Throwing the spotlight on its own services while making good on the promises of its recently launched philanthropic arm, Microsoft announced Tuesday it's going to donate cloud services worth $1 billion to nonprofits and university researchers working for the public good.
Satya Nadella, CEO of the computer giant, said Microsoft Philanthropies' three-year plan reflects the company's commitment to global giving, with the donation reaching up to 70,000 organizations around the world.
Cloud services, such as those being offered by Microsoft, give users access to powerful applications, remote storage, and hopefully effective security, and can save businesses a lot of money that would otherwise be spent on setting up and maintaining in-house computer servers.
The Redmond-based company said donated services will include its business-centric Azure platform and Office 365 tools, among others, with the first groups to start benefitting from the initiative this spring.
Microsoft president and chief legal officer Brad Smith said Microsoft decided to go ahead with its billion-dollar plan as it believes cloud computing is a vital resource for tackling global problems, and wants to "empower people and organizations the cloud is not yet serving."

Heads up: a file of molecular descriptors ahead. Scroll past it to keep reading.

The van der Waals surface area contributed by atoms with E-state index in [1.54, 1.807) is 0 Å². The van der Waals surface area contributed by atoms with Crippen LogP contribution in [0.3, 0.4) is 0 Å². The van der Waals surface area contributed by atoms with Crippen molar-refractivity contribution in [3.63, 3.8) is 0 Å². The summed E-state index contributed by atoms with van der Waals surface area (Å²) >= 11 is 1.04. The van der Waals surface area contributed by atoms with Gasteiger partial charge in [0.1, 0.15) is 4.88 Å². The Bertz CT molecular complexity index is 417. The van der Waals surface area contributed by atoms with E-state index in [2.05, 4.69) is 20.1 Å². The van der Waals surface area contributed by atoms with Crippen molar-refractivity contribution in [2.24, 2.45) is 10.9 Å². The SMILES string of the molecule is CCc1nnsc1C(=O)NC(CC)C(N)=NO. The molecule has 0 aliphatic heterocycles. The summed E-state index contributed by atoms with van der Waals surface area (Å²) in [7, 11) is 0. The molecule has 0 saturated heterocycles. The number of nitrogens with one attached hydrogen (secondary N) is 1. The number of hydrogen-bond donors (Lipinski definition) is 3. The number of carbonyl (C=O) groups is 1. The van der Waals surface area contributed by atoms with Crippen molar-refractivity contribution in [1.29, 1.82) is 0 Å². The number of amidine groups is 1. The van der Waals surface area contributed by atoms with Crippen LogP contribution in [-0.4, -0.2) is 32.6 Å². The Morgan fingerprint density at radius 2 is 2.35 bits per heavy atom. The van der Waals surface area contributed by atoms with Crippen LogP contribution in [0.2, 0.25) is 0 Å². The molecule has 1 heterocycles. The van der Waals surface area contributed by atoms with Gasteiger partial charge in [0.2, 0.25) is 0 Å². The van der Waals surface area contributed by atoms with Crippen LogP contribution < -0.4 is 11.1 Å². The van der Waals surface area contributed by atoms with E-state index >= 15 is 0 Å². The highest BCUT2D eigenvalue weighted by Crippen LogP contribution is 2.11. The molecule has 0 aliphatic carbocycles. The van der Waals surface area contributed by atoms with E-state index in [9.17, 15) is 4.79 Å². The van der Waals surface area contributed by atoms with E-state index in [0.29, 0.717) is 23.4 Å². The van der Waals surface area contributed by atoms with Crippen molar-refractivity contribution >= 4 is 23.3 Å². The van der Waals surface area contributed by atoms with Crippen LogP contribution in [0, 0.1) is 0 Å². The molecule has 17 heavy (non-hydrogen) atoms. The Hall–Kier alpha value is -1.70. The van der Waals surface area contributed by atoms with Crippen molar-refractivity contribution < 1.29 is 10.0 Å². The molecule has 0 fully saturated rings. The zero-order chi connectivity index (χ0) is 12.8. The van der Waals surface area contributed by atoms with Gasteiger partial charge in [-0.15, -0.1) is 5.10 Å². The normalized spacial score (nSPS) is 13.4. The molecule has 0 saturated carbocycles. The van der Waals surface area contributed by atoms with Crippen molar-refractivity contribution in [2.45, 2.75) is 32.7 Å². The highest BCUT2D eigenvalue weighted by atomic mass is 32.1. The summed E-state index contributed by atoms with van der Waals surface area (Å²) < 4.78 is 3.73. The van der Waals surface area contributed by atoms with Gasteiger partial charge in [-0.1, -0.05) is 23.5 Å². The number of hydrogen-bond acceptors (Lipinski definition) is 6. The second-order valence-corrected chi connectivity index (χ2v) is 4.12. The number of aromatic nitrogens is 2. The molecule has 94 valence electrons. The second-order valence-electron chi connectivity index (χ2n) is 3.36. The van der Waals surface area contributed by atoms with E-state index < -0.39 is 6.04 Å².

"Cloud services can unlock the secrets held by data in ways that create new insights and lead to breakthroughs, not just for science and technology, but for addressing the full range of economic and social challenges and the delivery of better human services," Smith wrote. "They can also improve communications and problem-solving and can help organizations work in a more productive and efficient manner."
Nadella said giving the right people access to cloud services "will help them solve our greatest societal challenges and ultimately improve the human condition and drive new growth equally."
The CEO will be speaking more expansively on the aims of the donation during a presentation at the World Economic Forum in Davos, Switzerland, on Wednesday.
Some may suggest Microsoft's initiative is little more than a thinly disguised effort to draw in more business in the long term, a charge that's already been laid at the door of other tech firms -- Facebook among them -- who've made philanthropic moves, but if the plan produces tangible results and truly fulfills its stated aims, Microsoft should comfortably deflect such judgments.